Latest news:

You are currently not logged in

Log in

‘Dark Patterns’ are exploiting online shoppers. Here’s how

The majority of online buyers continue to encounter dark patterns, which lead to financial losses, according to customer research platform Dovetail.

Dovetail surveyed 1000 e-commerce and social media users aged between 18 and 54 and found that over 40 per cent faced unplanned financial consequences due to dark design patterns, including clicking ‘yes’ to buy more costly items when cheaper options were made insufficiently visible, or being rushed through purchases with prompts.

The Australian Competition and Consumer Commission (ACCC) defines dark patterns as “the design of user interfaces intended to confuse users, make it difficult for users to express their actual preferences, or manipulate users into taking certain actions.”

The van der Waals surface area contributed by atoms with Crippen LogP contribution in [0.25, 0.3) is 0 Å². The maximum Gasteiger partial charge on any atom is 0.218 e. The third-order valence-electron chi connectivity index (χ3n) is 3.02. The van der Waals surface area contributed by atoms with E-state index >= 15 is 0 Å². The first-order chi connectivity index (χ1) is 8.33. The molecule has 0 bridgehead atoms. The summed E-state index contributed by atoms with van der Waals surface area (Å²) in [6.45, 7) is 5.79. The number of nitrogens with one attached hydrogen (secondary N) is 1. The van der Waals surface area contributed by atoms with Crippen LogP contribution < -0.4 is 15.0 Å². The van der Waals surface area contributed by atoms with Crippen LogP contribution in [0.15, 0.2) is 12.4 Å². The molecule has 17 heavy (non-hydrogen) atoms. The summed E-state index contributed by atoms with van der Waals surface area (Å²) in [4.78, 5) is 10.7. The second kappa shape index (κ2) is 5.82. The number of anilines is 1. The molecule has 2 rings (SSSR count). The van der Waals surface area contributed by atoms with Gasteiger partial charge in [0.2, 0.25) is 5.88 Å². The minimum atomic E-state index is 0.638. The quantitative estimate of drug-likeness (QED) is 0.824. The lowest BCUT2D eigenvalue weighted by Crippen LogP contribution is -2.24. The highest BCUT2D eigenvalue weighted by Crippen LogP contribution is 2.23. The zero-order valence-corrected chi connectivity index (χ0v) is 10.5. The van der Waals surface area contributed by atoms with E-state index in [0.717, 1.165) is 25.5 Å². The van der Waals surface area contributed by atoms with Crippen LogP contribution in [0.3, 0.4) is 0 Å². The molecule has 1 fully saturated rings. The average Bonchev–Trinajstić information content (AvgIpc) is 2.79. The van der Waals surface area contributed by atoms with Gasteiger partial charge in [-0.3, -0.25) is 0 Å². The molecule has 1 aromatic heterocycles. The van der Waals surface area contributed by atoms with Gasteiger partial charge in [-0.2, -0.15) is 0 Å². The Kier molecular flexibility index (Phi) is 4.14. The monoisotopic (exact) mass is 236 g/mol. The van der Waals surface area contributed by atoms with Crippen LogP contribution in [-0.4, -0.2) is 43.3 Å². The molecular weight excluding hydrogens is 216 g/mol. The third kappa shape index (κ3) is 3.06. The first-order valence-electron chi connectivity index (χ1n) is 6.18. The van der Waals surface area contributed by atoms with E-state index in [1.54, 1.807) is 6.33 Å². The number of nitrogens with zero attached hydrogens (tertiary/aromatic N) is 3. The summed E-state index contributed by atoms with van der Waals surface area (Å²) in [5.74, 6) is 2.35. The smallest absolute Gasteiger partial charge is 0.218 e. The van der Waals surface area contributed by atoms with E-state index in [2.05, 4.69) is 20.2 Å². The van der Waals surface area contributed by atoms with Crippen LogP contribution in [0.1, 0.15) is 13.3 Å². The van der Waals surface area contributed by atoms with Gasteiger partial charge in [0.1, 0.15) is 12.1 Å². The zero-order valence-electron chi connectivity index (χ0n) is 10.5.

Nearly 63 per cent of the respondents said they had to actively remove supplementary products or services that were added automatically during checkout.

A further 62 per cent responded that they had been intentionally led by designs such as brightly-coloured buttons to more expensive items during their online shopping.

The survey showed that dark patterns have made 56 per cent of the respondents lose trust in a website or social media platform and 43 per cent stop purchasing from an online store.

“We’re on a mission to empower designers, call out dark design, and stand up for the customer through informed design,” said Dovetail founder and CEO Benjamin Humphrey.

“Deceptive dark design patterns are nothing new, but the problem is that dark design is infinitely more clever as the stakes get higher: what was once a nuisance on an off-the-beaten-track user experience, is now a gamble on privacy, data sharing, and high-stakes unintended financial consequences.”

No Comments | Be the first to comment

Comment Manually

No comments